Robert Steinback writes in the Miami Herald:
Somewhere in Iraq today is a U.S. soldier, probably several, who will run for the Senate.
Dozens of American soldiers and Marines, who at this moment are wondering if tomorrow will be the day they are introduced to a sniper’s bullet or a roadside bomb, will one day vie for seats in the House of Representatives.
A future presidential candidate might have participated in harrowing door-to-door sweeps during the bloody fight for Fallujah last month.
Their courage and valor will be rightfully extolled. But will those who are putting their lives on the line in Iraq also earn the right to speak freely about it?
If a veteran of Operation Iraqi Freedom says he believes the war was a waste, will he be smeared by talk show hosts who never shot at anything more dangerous than a golf green? If a future testifier before Congress tells of atrocities he witnessed in Iraq, will some well-paid political spin doctor later denounce him for turning on his fellow soldiers? Will a future candidate be Kerrified by Fallujah Veterans for Truth, who will allege that he or she didn’t bleed enough to have earned this or that medal?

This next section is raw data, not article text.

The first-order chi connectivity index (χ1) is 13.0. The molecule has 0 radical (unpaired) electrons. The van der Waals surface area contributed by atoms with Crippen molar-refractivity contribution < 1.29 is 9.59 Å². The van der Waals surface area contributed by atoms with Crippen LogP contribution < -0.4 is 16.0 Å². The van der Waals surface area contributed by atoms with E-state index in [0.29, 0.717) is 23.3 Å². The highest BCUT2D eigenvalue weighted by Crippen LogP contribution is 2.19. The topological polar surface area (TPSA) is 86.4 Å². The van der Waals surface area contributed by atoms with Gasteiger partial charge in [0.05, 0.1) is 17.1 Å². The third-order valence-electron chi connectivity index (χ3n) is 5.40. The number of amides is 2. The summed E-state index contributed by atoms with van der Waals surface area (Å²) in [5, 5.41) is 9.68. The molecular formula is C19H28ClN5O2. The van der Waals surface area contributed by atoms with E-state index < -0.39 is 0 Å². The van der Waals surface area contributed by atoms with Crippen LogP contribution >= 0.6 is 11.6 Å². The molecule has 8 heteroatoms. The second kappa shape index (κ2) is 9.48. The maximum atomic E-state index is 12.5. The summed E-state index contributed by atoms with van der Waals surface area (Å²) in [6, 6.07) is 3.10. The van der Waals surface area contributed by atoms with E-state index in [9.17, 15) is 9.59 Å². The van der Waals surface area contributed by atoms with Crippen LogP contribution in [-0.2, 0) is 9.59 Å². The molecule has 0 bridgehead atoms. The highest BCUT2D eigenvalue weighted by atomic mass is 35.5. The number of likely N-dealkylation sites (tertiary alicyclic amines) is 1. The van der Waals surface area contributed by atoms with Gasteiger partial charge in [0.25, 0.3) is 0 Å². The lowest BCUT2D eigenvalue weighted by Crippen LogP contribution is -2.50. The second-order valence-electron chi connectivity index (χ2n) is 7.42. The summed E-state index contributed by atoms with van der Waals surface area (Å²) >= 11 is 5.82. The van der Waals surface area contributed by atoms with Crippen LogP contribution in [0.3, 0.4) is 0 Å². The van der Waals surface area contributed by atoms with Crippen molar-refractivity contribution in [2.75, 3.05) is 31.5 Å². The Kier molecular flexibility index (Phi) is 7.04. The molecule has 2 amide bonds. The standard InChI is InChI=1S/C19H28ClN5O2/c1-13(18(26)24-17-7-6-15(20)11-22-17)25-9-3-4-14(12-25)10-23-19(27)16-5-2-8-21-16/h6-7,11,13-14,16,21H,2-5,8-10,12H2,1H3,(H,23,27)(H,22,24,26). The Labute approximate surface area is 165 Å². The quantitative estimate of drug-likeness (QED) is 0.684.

A generation from now, we’ll be trampling on the memory of Iraq just as we are the history of Vietnam today — particularly if the current war turns out no better.
Does that mean that somewhere today some drunken frat boy, a son of privilege and prince of arrogance, is being groomed by some future Karl Rove to be president? You bet.